Justice Court Building

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Justice Court Building
Justice Court Building Glen Cove 2015.JPG
Justice Court Building is located in New York
Justice Court Building
Justice Court Building is located in the US
Justice Court Building
Location Jct. of Town Path Ext. and Glen Cove Hwy., Glen Cove, New York
Coordinates 40°51′44″N 73°37′34″W / 40.86222°N 73.62611°W / 40.86222; -73.62611Coordinates: 40°51′44″N 73°37′34″W / 40.86222°N 73.62611°W / 40.86222; -73.62611
Area 1.3 acres (0.53 ha)
Built 1907
Architect Voorhees, Stephen Francis
Architectural style Dutch Colonial Revival
NRHP Reference # 90000691[1]
Added to NRHP April 26, 1990

The Justice Court Building is a historic court and municipal building located in Glen Cove in Nassau County, New York. Built for the city between 1907 and 1909, it was designed by the noted architect Stephen Francis Voorhees (1878–1965). The 3-story, rectangular red brick building has a steeply pitched roof covered with green clay tile. A 1 12-story rear addition was built in 1923, used for some time as a jail. It is decorated with ceramic-glazed moldings and molded terra cotta decoration and exhibits features of the Dutch Colonial Revival or Collegiate Gothic style. It features a square bell tower. The former rectory contains the museum and is a 2-story rectangular building in the Tudor Revival style.[2]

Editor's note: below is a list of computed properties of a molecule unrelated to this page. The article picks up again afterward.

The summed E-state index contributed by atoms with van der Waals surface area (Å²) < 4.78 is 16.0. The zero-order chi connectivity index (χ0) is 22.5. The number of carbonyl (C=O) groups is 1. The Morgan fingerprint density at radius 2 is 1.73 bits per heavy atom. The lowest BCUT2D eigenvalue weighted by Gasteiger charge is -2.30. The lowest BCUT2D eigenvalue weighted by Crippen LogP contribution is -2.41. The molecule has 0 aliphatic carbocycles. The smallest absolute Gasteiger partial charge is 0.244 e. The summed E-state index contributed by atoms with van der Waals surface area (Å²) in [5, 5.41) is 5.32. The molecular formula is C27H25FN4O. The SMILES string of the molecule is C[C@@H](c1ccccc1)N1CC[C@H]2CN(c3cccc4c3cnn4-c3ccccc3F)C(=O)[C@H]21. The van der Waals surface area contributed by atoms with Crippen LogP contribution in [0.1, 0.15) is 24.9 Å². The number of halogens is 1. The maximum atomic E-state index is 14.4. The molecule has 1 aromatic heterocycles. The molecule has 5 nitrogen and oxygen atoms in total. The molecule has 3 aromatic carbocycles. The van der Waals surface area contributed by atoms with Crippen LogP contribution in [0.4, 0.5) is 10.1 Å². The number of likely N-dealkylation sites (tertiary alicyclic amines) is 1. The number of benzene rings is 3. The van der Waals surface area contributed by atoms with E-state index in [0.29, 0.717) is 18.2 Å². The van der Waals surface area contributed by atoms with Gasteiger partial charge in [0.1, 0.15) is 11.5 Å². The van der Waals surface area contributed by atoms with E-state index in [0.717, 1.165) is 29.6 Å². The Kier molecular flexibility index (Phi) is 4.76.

The building on Glen Street was used for the court, city hall and later as police headquarters. In the early decades, the Women's Exchange was located just to the west of the building; the group raised money to provide social services.[2]

It was listed on the National Register of Historic Places in 1990.[1] It has been acquired by the North Shore Historical Museum, which plans to renovate the building for use as a museum.[3]


  1. ^ a b National Park Service (2009-03-13). "National Register Information System". National Register of Historic Places. National Park Service. 
  2. ^ a b Robert D. Kuhn (March 1990). "National Register of Historic Places Registration: Justice Court Building". New York State Office of Parks, Recreation and Historic Preservation. Retrieved 2010-11-20.  See also: "Accompanying five photos". 
  3. ^ North Shore Historical Museum, official website

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